The next afternoon when Morris returned from work, we shared a lite meal and then he drove me the just over 30 miles east towards Concord -to the USCNWS to be exact.
It was near dark by the time we arrived at the gate of this high security dock. We looked curiously at the sign reading Concord Naval Weapons Station but really I didn’t think too much about it at that moment.
I felt privileged to utilize for the 1st time my security clearance card which got us both into the facility. We were instructed on where to park the car and told to walk over to the one and only ship at the dock. It was the Trans Western ship to which I was assigned. Again my identification was checked.
Morris was still carrying my suitcase for me and was allowed to walk onto the ship as well. It was the Chief Steward who I was instructed to look for, one deck up. He would be the one to give me further instructions which of course would include more paperwork.
We found him soon enough. He was friendly and didn’t seem to mind stopping his routine to break and usher me through the steps. He mentioned I would meet up with the ship’s skipper tomorrow.
Morris’ curiosity has his eyes roaming our surroundings and he’s still standing beside me when the CS asks me this, “Do you know where we are headed to?”
Actually no, I didn’t and said as much. Immediately I also added my intentions which of course were to head to Fiji. Yes Fiji and well, the CS laughed at this.
Not understanding his laugh I cracked a little smile too; he saw this on my face. He replied, “Did you happen to see what’s being loaded on to this ship?” I answered him telling him I did notice the cranes loading the ship but I really had no idea what the payload consisted of.
“I’m afraid we’re headed in an entirely different direction. Those are napalm bombs man, we’re headed to Vietnam!” I was struck with disbelief and definitely in shock. “It’s too late Blue, you already signed the papers back at the Seafarers’ Union. Sorry to tell you this,” the CS shook his head, “..the rest of the paperwork to be signed, you’ll do with the skipper tomorrow.”
It’s true, I did sign the papers yesterday and now I would have to comply. It was time for Morris to leave me, he was speechless until he found his voice and then, he assured me he’d get ahold of Diana and give her the news.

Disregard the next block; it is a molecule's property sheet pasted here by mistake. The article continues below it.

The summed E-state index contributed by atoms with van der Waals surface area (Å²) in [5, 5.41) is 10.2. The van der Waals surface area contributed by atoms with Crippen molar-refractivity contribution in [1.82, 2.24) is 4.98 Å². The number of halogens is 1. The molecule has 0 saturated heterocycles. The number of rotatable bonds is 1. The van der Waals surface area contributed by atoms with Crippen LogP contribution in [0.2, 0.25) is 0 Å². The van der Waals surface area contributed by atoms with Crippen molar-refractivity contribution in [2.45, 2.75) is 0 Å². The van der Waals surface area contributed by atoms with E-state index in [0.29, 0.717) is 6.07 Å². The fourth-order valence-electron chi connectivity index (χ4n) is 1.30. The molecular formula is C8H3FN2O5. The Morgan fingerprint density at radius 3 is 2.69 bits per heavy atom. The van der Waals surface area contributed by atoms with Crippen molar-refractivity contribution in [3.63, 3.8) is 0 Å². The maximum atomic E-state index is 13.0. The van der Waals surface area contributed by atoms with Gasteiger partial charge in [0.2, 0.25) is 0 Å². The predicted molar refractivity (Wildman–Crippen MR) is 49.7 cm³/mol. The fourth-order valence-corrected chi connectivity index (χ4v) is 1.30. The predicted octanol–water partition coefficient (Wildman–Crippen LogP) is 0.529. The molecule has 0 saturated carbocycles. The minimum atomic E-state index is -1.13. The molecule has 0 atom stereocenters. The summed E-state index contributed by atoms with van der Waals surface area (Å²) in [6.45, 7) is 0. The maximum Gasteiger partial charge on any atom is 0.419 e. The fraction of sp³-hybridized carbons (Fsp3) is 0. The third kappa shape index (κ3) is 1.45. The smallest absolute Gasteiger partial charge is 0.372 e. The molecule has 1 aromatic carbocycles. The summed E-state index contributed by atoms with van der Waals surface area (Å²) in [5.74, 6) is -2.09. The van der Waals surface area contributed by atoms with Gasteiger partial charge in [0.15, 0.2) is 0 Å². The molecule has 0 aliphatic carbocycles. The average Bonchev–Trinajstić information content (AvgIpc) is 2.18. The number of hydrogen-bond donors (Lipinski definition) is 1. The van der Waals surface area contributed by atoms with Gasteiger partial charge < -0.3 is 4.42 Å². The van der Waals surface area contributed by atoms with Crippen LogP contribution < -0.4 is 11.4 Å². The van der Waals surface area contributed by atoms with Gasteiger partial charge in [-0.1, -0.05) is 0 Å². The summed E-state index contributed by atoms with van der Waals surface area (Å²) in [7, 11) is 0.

There was nothing I could do, nothing. I knew I wasn’t going back to Los Angeles till I didn’t know when. I was headed into a terrible war zone.
When isn’t war terrible?
I was absolutely floored, Morris was gone and now I’d have to shift gears in my thoughts and behavior, my attitude. I had to get used to the idea of this radical change in my life. It was a definite change that would affect my entire family, only I had no idea exactly how.
The Chief Steward, I’ll name him Phil, quickly picked up the pieces of a shell-shocked young man in front of him and took me to show the cabin I’d occupy; I would be sharing it with one other young fellow.
Along the way we stopped to grab the linens necessary for me in my new home for however long it would be. I would leave my suitcase there and then we’d tour the ship.
There was much to show me and soon enough (not that I really forgot my earlier surprise. No, no!) I was in grateful-to-be-employed mode and absorbing all the information which I knew would be useful to do the best in my job.
Phil told me I wouldn’t be working in the main dining room. Instead I was assigned to the captain himself. I was to attend the skipper and at meal time, the officers of the ship were part of my space. He showed me everything there was to see on this ship, offering tips and advice to be as comfortable as possible.
“Anything you feel like eating, you just let the chef know,” he offered. He also told me I was welcome to come into the kitchen and grab a snack or anything I needed in a moment, permission already granted.
Phil asked me if I wanted some dinner and honestly I was lacking an appetite. I wonder why. I had a cup of coffee and retired to my room. I unpacked my things into the dresser/closet thing beside my bed.
While there was a bed next the window I chose the one beside the door. I made my bed, washed up and fell asleep, knowing I’d be sharing my rude awakening with my wife tomorrow.
Concord Naval Weapons Station – located in north-central California about 70 miles southwest of the capital of Sacramento, in Contra Costa County.
napalm bombs – often referred to as the jellybomb; there’s a website called GlobalSecurity.org which gives the lethal, grim description of this weapon saying napalm can have a gel-like consistency, which would cause it to stick to the designated targets.
Photo credit: I took this photo 12th of May, 2019 when passing through on the way to Reno, Nevada from San Francisco.